Bloodrayne: Betrayal – Review

Far away from the teenage romance novels and goofy Dracula renditions that have come to be associated with vampires, Bloodrayne explores a darker take on the age-old monsters, its titular femme fatale being something of a female counterpart to Van Helsing out to rid the world of the demons that threaten to destroy it. Betrayal from WayForward acts as a departure from prior games in the series and stands as a rather polarizing title from every angle; as instantly dismissible as it is alluring.

I won’t get into any story details because it’s entirely forgettable and even the little emphasis placed on it is more than it deserves, but in essence you are Rayne called in to deal with a demon infestation that’s been terrorizing the local towns people. That’s about all the story I needed and could have done without the melodramatic text bubbles, but as it stands it allows for a lot of people to die by your hand, which is ultimately the entire point of the game.

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Betrayal is structured like a typical side scrolling brawler. You move from screen to screen clearing out hoards of monsters, taking part in occasional platforming segments or a larger than life boss fight. You have a modest but well-rounded collection of moves, with nice touches like sucking blood from enemies to restore health or Rayne’s trademark pistol add a nice amount of personality to the otherwise routine fights.

On paper, Betrayal has everything in place for an excellent brawler, but when you actually get your hands on it it’s immediately clear that a lot has gone wrong in the translation to an actual game. Most unforgivable, WayForward commits a cardinal sin by constantly locking your character into animations. What this means in practice is combat feels slow and unresponsive, causing you to continually fail because it’s impossible to dodge mid-attack, and getting knocked down leaves you open for more attacks as you’re entirely helpless for a handful of seconds before you pick yourself back up (which as you can imagine creates a circle of falling down and getting kicked to death with no retaliation possible).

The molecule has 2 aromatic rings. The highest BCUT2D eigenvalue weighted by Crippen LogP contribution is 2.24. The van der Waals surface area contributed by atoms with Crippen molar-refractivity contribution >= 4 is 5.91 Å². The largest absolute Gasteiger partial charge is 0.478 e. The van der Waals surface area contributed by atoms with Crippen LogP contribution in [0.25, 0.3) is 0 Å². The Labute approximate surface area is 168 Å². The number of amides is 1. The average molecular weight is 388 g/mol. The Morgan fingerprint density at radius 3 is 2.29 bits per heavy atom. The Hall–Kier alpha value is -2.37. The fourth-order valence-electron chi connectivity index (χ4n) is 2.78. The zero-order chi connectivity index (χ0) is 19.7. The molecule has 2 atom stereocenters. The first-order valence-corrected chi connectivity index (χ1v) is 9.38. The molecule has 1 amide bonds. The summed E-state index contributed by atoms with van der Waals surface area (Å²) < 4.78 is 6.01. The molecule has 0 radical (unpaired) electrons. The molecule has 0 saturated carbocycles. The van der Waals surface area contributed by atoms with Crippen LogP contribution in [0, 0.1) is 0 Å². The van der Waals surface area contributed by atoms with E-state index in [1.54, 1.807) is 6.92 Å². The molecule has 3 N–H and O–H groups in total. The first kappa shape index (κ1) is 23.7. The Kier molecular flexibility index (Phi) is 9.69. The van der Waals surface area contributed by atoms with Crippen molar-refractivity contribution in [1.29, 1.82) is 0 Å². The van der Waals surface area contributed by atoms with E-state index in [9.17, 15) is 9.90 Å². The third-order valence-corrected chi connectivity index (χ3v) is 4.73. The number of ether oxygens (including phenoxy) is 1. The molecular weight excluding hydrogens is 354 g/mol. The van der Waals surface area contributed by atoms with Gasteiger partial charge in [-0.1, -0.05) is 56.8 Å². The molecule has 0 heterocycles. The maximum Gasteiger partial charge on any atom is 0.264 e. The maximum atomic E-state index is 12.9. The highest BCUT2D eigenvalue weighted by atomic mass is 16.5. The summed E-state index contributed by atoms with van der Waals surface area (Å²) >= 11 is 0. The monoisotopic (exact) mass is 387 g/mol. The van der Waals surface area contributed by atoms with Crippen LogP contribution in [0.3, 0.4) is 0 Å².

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Even when you aren’t trapped in a string of animations, controlling Rayne is excessively clunky and unintuitive. Moves require precise inputs to execute, but these are commonly misread or ignored making anything beyond a basic attack unpredictable and more dangerous to attempt with a constant swarm of enemies around you than it’s worth.

What I’m getting at with all of this is Betrayal is a frustrating game; a VERY frustrating game, and one that shouldn’t be anywhere near as difficult as it is. It’s a contrived challenge, the combined result of poor controls, animation lockouts, and checkpoints that are placed almost intentionally to cause you to quit from having to replay huge chunks of a level each time you die (which will be often). It starts off hard and by the end raises the bar to an outrageous degree, to where I was gritting my teeth and praying I’d get through it so the game would finally end.

Final Word


I wanted to love Bloodrayne: Betrayal, and for all its flaws I don’t regret playing it and even enjoyed portions of it a great deal, but any recommendation I could give it comes with so many connotations that I find it hard to say with any sincerity that it’s something you should spend your time with. Aside from its slick, hard drawn art style that looks absolutely stunning (especially in the dark, when all you can see are silhouettes against the background), it stumbles all the way from the start and had me questioning if it was really worth continuing with. In the end, I’m still not sure of my answer.


Bloodrayne: Betrayal was developed by Wayforward and is available on PC, Xbox 360, and Playstation 3.

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